Kenyan 800m runner David Rudisha on retaining his title at Rio

Kenyan middle-distance runner David Rudisha is known the world over for his remarkable running skills. At the Rio Olympic Games he became the first man to retain the 800m title since New Zealand’s Peter Snell in 1964.

It also marked Kenya’s fifth ever medal in the event. Now the world record holder is targeting a record third successive Olympic gold medal in four year’s time.

I realised I could run after finding out that my dad used to run

What inspired you to start running?

It was seeing my father’s silver medal from the 1968 Olympic Games in Mexico City. He was in the 400m relay team. I realised I could run after finding out that my dad used to run, and it gave me the morale that if he did it then maybe I could also run.

How did winning in Rio compare to your gold medal at the London 2012 Olympic Games?

London was one of the special races, the race in which I broke the world record. But this one was so special and the greatest moment of my career. To defend my title was difficult as nobody else has done it since Peter Snell in 1964.

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It also comes after my disappointing years in 2013 and 2014 when I was losing a lot of races. But winning the world title in 2015 really boosted my morale and I knew my form was coming. This was a great performance and I am so proud and happy with myself.

Do you think you will go for gold again in the Tokyo 2020 Olympic Games?

That is my focus now that this is over. It takes a lot of discipline and dedication to maintain your form and you have to make a lot of sacrifices to stay at the top. There is a lot of pressure when you are Olympic champion.

You have to handle the pressure.

People want to see you perform all the time and there is high expectation. You have to handle the pressure and try to understand the situation as well as doing the right thing, working hard and being humble.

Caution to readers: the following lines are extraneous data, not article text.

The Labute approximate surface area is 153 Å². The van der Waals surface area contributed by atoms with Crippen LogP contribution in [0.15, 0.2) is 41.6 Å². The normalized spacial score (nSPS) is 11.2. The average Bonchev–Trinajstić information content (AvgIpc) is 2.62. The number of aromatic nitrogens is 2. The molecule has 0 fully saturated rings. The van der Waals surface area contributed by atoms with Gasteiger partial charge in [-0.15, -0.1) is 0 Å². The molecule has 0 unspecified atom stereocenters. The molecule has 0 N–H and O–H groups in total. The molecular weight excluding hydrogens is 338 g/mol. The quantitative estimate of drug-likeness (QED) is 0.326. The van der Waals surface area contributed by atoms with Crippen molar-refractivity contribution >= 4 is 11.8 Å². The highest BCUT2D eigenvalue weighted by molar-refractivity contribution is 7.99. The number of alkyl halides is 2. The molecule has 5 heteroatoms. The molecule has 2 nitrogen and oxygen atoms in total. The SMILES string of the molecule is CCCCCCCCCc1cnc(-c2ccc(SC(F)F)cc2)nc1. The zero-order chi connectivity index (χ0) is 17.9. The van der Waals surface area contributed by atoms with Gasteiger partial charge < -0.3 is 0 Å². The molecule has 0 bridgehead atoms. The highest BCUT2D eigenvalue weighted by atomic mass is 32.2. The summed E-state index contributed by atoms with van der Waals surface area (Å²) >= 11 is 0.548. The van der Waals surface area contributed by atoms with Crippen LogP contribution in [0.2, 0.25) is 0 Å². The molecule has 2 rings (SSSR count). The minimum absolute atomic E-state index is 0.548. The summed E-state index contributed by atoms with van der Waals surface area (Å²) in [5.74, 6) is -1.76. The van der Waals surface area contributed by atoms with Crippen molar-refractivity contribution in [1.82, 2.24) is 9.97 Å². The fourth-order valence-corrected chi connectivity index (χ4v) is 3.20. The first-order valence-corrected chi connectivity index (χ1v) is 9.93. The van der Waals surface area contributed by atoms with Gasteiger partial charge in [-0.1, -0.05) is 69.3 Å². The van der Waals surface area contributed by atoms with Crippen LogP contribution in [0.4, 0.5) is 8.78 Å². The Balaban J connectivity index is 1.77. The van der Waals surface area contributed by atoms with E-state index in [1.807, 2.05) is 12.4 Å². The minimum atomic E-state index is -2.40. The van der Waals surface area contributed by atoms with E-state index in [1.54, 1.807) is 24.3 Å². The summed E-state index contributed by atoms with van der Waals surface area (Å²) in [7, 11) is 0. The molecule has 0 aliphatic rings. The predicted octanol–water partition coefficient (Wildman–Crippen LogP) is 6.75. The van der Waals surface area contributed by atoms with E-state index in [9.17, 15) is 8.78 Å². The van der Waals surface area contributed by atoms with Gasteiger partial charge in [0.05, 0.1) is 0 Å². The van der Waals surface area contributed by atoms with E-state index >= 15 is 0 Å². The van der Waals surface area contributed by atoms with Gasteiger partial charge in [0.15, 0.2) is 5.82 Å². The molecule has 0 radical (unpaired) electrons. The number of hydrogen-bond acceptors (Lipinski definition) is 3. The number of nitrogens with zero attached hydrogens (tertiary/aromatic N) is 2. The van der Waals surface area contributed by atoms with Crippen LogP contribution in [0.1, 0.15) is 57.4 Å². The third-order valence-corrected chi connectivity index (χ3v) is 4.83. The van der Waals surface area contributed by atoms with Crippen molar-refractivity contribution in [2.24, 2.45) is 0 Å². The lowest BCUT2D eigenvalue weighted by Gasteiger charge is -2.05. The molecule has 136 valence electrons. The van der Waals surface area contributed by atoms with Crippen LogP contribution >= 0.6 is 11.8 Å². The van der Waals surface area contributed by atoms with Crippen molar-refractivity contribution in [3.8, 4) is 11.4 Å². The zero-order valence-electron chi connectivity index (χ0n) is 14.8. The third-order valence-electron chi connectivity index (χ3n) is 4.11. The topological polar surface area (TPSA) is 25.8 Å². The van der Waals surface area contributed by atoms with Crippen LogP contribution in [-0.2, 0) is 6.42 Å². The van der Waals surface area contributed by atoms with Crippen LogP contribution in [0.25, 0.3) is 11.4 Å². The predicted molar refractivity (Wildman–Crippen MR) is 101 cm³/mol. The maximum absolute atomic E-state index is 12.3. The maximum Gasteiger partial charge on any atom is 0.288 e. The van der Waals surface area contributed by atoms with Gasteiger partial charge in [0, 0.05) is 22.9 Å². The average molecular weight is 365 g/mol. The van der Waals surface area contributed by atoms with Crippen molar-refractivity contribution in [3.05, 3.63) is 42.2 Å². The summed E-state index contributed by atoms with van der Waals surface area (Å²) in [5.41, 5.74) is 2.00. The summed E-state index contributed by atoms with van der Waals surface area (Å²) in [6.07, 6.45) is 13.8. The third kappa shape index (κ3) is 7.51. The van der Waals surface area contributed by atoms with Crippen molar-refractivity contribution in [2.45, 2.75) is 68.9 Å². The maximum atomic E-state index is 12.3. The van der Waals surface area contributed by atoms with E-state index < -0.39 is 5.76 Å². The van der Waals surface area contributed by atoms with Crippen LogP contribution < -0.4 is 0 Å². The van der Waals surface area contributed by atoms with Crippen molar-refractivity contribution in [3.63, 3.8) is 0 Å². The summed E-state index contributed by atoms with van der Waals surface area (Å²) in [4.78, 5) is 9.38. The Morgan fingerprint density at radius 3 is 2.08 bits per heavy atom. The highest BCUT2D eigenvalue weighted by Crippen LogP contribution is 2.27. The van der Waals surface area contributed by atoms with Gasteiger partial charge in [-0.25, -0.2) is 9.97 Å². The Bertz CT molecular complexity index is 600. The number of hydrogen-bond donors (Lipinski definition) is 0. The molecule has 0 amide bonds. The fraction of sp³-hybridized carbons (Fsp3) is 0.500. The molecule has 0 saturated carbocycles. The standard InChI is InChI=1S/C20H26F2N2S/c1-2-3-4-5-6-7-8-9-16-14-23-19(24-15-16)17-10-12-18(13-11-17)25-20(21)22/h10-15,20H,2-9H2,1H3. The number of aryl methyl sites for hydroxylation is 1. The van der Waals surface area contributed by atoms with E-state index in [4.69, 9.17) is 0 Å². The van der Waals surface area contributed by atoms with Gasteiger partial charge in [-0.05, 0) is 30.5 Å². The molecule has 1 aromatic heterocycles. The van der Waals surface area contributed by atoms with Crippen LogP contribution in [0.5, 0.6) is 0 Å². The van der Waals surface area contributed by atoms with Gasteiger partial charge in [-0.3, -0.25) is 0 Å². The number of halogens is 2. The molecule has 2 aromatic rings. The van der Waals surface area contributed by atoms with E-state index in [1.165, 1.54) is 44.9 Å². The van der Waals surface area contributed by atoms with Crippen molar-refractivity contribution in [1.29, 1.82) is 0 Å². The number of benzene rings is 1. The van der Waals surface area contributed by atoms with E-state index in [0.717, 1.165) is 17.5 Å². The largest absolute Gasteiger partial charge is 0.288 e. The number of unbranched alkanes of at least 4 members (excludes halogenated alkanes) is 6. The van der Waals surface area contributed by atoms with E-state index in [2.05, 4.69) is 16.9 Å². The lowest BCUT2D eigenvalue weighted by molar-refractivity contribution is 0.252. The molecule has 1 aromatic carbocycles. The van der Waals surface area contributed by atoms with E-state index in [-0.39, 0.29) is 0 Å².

Were you surprised you were able to run such a fast time in Rio?

Running 1:42, it’s just fantastic. I had no doubts before. The feeling in my body was good. It was great to win such a big competition, my second gold. It’s so great. I was so excited. It is the greatest moment of my career.

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Tell us a bit more about how you have coped with those injury problems a few years ago?

It’s been very difficult. I have stayed focused and positive. My coach has been great and given me hope. I dedicate my success to God.

And what about your tactics for the 800m final. Did it all go to plan?

My plan was to run from the front as usual. I talked to my Kenyan colleagues and told them I was going to lead the race, but the gun went and Alfred Kipketer ran the first 200 (metres) like a bullet, so I slowed down a bit as I felt it was a bit too high. I knew I was in good form and sometimes if you start too fast it can cost you in the last 100m and that is what I wanted to be aware of.

I knew it was going to be hard.

It is unfortunate they did not follow what I said as it cost them. Usually I like to look at the big screen just to see where the position of my opponents is, but coming into the home stretch, I knew it was going to be hard and I wanted just to maintain my focus, to maintain my stride all the way to the finish.

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How did you feel after the heats and going into the final?

I knew I was in good form. There’s no doubt about that and I was confident because I was finding the power for finishing in the last 100 (metres). So I think I was in a position to control (the races) again.

Are you back to your best now?

Between last year and this year there is a huge difference. I feel like I’m in better form now. Better, almost close to my body in the years 2010-2012. I’ve never felt as good as in previous years, since I got injured.

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What are your views on the reported problems of athletes doping in Kenya?

The issues about doping has been a big problem. There have been a lot of allegations going around but when the president signed a deal a few months ago, that was a big boost and will help reduce the vices. It’s always disappointing to see athletes involved in such activity as we want to see athletes compete with the fairness and integrity of sport maintained.

What was it like being in Brazil as defending Olympic champion?

There was a lot of pressure, of course, coming as a defending champion, as a world record holder, as a world champion. There’s a lot of expectations but I did my best, that’s all I can say.

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